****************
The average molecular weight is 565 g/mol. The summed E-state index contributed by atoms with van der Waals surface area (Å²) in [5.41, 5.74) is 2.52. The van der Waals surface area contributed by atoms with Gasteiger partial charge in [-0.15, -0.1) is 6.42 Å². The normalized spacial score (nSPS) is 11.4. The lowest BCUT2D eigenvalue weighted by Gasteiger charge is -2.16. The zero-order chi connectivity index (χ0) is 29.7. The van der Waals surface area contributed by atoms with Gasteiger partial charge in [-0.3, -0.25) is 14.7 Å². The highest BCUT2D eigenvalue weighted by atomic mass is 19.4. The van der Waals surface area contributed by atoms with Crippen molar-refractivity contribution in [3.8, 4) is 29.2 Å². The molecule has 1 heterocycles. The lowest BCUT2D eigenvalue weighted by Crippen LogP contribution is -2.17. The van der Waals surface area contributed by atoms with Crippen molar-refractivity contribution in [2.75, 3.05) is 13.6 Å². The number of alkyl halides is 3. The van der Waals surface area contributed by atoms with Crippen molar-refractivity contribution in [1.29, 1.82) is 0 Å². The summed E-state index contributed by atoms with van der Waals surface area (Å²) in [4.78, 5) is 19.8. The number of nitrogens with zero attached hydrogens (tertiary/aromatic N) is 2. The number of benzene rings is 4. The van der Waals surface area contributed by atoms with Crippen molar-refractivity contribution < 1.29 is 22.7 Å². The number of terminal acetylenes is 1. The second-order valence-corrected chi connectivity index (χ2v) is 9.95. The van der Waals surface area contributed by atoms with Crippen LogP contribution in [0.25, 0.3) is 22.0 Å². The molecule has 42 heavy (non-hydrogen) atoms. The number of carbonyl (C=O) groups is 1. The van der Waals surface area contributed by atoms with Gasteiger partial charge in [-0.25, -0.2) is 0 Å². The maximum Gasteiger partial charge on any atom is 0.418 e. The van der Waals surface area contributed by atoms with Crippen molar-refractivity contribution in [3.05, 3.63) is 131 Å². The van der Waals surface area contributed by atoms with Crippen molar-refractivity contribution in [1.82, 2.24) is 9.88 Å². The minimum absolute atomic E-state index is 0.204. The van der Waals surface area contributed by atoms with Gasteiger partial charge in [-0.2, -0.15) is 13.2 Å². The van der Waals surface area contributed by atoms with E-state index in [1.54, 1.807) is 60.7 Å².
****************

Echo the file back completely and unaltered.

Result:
The average molecular weight is 565 g/mol. The summed E-state index contributed by atoms with van der Waals surface area (Å²) in [5.41, 5.74) is 2.52. The van der Waals surface area contributed by atoms with Gasteiger partial charge in [-0.15, -0.1) is 6.42 Å². The normalized spacial score (nSPS) is 11.4. The lowest BCUT2D eigenvalue weighted by Gasteiger charge is -2.16. The zero-order chi connectivity index (χ0) is 29.7. The van der Waals surface area contributed by atoms with Gasteiger partial charge in [-0.3, -0.25) is 14.7 Å². The highest BCUT2D eigenvalue weighted by atomic mass is 19.4. The van der Waals surface area contributed by atoms with Crippen molar-refractivity contribution in [3.8, 4) is 29.2 Å². The molecule has 1 heterocycles. The lowest BCUT2D eigenvalue weighted by Crippen LogP contribution is -2.17. The van der Waals surface area contributed by atoms with Crippen molar-refractivity contribution in [2.75, 3.05) is 13.6 Å². The number of alkyl halides is 3. The van der Waals surface area contributed by atoms with Crippen molar-refractivity contribution in [1.29, 1.82) is 0 Å². The summed E-state index contributed by atoms with van der Waals surface area (Å²) in [4.78, 5) is 19.8. The number of nitrogens with zero attached hydrogens (tertiary/aromatic N) is 2. The number of benzene rings is 4. The van der Waals surface area contributed by atoms with Crippen molar-refractivity contribution < 1.29 is 22.7 Å². The number of terminal acetylenes is 1. The second-order valence-corrected chi connectivity index (χ2v) is 9.95. The van der Waals surface area contributed by atoms with Crippen LogP contribution in [0.25, 0.3) is 22.0 Å². The molecule has 42 heavy (non-hydrogen) atoms. The number of carbonyl (C=O) groups is 1. The van der Waals surface area contributed by atoms with Gasteiger partial charge in [-0.25, -0.2) is 0 Å². The maximum Gasteiger partial charge on any atom is 0.418 e. The van der Waals surface area contributed by atoms with Crippen molar-refractivity contribution in [3.05, 3.63) is 131 Å². The van der Waals surface area contributed by atoms with Crippen molar-refractivity contribution in [1.82, 2.24) is 9.88 Å². The minimum absolute atomic E-state index is 0.204. The van der Waals surface area contributed by atoms with Gasteiger partial charge in [-0.2, -0.15) is 13.2 Å². The van der Waals surface area contributed by atoms with E-state index in [1.54, 1.807) is 60.7 Å².